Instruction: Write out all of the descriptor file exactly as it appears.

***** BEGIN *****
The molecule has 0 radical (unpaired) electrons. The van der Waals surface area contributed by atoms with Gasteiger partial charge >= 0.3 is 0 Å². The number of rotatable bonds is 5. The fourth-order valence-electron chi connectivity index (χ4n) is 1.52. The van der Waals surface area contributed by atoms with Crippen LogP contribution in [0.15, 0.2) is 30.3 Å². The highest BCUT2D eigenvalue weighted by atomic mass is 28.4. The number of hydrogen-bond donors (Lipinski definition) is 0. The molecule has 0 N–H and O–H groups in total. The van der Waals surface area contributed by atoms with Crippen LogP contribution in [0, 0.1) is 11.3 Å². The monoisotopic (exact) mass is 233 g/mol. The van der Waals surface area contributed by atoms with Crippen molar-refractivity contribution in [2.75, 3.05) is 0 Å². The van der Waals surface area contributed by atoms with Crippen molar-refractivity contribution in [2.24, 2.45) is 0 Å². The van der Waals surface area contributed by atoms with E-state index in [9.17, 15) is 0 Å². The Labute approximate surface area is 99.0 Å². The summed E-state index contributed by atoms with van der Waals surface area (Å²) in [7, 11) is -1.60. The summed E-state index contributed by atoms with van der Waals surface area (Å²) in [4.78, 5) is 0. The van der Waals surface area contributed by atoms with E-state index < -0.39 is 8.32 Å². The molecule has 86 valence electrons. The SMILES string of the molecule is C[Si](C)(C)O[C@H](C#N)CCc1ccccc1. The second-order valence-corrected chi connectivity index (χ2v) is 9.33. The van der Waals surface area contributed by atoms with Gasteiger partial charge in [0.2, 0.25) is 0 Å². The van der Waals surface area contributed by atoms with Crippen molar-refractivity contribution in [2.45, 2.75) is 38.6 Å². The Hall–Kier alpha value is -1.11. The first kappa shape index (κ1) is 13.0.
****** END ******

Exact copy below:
The molecule has 0 radical (unpaired) electrons. The van der Waals surface area contributed by atoms with Gasteiger partial charge >= 0.3 is 0 Å². The number of rotatable bonds is 5. The fourth-order valence-electron chi connectivity index (χ4n) is 1.52. The van der Waals surface area contributed by atoms with Crippen LogP contribution in [0.15, 0.2) is 30.3 Å². The highest BCUT2D eigenvalue weighted by atomic mass is 28.4. The number of hydrogen-bond donors (Lipinski definition) is 0. The molecule has 0 N–H and O–H groups in total. The van der Waals surface area contributed by atoms with Crippen LogP contribution in [0, 0.1) is 11.3 Å². The monoisotopic (exact) mass is 233 g/mol. The van der Waals surface area contributed by atoms with Crippen molar-refractivity contribution in [2.75, 3.05) is 0 Å². The van der Waals surface area contributed by atoms with Crippen molar-refractivity contribution in [2.24, 2.45) is 0 Å². The van der Waals surface area contributed by atoms with E-state index in [9.17, 15) is 0 Å². The Labute approximate surface area is 99.0 Å². The summed E-state index contributed by atoms with van der Waals surface area (Å²) in [7, 11) is -1.60. The summed E-state index contributed by atoms with van der Waals surface area (Å²) in [4.78, 5) is 0. The van der Waals surface area contributed by atoms with E-state index < -0.39 is 8.32 Å². The molecule has 86 valence electrons. The SMILES string of the molecule is C[Si](C)(C)O[C@H](C#N)CCc1ccccc1. The second-order valence-corrected chi connectivity index (χ2v) is 9.33. The van der Waals surface area contributed by atoms with Gasteiger partial charge in [0.2, 0.25) is 0 Å². The van der Waals surface area contributed by atoms with Crippen molar-refractivity contribution in [2.45, 2.75) is 38.6 Å². The Hall–Kier alpha value is -1.11. The first kappa shape index (κ1) is 13.0.